(Not) My Religion: Negotiating Centres & Peripheries
Annual Graduate Student Symposium – Department for the Study of Religion
University of Toronto
Friday, March 30, 2012
The Department for the Study of Religion’s Graduate Student Association extends a cordial call for papers that investigate the place of religion in relation to centres and peripheries. We encourage interdisciplinary participation and welcome all essay submissions relevant to this year’s theme.
The often-invoked spatial imagery of centre and periphery has served as a powerful heuristic, both within diverse religious traditions and in the scholarship that explores them. Yet contemporary work on the constant negotiation and flux of ideas, practices, institutions, and power within centre-periphery models demands their redefinition. This symposium aims to examine the application and viability of conceptualizations of centres and peripheries in the study of religion. What characteristics allow traditions, or the scholars who study these traditions, to map the placement of a given practice, idea, or belief between centre and periphery? How are boundaries, metaphorical or material, constructed and legitimated? In what ways can we move beyond this model, to reconcile or merge centres and peripheries?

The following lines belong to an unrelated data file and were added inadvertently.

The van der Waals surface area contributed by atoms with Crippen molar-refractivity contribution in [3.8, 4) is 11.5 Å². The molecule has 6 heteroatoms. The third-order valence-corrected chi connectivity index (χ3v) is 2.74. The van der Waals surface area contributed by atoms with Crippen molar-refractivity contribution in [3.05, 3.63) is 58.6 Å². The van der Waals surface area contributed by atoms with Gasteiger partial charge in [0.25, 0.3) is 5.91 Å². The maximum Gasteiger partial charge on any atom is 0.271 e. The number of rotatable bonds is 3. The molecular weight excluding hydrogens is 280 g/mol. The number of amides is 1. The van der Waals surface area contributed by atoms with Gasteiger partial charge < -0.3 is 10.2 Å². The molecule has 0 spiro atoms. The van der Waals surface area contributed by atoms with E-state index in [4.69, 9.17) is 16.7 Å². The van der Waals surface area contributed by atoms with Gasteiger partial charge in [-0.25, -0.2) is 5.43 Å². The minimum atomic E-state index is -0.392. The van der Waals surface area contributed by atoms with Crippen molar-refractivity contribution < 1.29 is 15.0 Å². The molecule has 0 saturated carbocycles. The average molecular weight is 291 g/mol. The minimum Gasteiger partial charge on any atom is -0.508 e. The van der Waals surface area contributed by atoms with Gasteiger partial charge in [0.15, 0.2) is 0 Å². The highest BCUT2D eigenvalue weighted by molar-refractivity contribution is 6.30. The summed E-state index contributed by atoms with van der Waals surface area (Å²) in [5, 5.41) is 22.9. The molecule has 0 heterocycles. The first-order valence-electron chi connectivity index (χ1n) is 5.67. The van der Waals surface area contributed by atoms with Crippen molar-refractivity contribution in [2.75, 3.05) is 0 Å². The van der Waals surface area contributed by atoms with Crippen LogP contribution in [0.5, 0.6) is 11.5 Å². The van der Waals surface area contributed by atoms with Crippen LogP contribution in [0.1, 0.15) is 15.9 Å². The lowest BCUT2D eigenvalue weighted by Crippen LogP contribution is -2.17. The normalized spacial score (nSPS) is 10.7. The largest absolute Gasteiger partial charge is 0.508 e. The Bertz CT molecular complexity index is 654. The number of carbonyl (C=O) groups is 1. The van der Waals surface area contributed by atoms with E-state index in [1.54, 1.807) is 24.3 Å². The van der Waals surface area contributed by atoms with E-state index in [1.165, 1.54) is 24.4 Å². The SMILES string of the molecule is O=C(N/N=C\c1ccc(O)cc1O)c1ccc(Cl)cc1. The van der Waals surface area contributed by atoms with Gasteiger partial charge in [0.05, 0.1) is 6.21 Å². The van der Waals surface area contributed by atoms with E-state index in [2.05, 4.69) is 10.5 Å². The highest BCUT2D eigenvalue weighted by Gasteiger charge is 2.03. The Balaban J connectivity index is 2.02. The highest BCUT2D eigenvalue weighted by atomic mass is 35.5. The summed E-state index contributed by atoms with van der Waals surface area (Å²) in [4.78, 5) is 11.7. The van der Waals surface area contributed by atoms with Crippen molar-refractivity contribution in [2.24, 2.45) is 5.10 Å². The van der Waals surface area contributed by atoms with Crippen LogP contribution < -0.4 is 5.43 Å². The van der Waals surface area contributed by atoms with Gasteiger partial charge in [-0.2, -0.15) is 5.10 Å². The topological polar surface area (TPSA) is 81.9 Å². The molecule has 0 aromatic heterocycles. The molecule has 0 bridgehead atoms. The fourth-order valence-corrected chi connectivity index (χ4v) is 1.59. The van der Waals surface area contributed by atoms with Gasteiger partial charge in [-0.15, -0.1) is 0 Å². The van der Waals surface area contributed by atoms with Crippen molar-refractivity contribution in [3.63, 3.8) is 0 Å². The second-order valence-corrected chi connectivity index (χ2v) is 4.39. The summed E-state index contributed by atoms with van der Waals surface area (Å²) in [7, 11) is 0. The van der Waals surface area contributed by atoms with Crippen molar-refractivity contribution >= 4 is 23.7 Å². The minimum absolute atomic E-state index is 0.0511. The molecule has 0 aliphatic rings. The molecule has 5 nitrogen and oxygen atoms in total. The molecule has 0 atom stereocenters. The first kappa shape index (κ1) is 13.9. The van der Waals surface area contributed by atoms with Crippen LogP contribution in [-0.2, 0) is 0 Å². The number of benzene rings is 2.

We welcome abstracts exploring these questions within the contexts of anthropology, area studies, gender studies, history, philosophy, political science, psychology, sociology, religious studies, and other allied fields, as well as those that extend the subject across historical and geographical boundaries. The following list of sub-themes has been identified to promote a broad and flexible interpretation of the theme, but is not exhaustive.
- Orthodoxy, heterodoxy, sects, and schisms
- Religion at the fringes and margins: magic, cults, superstition
- (De)authorizing texts: religious canon and apocrypha
- Heresy, excommunication, transgression, the antinomian, and deviant
- Religious constructions of selfhood and processes of othering
- Spatial conceptions of centre and periphery
- Religion and imperial centres/metropoles
- The global, local, and peripatetic
- Topography, borders, and liminal spaces
- Metaphorical and material peripheries, borders, and margins
- Structural distinctions: sacred/profane, high/low
- Alternative models of theorizing the relation between centres and peripheries
Applicants must submit 250–300 word proposals including paper title, five keywords, author name, institutional affiliation, and contact information to Arun Brahmbhatt (firstname.lastname@example.org) by January 2, 2012 in order to be considered. Successful applicants will be notified by January 16, 2012.
Academic Coordinator, Graduate Student Association
Department for the Study of Religion
University of Toronto Email: email@example.com
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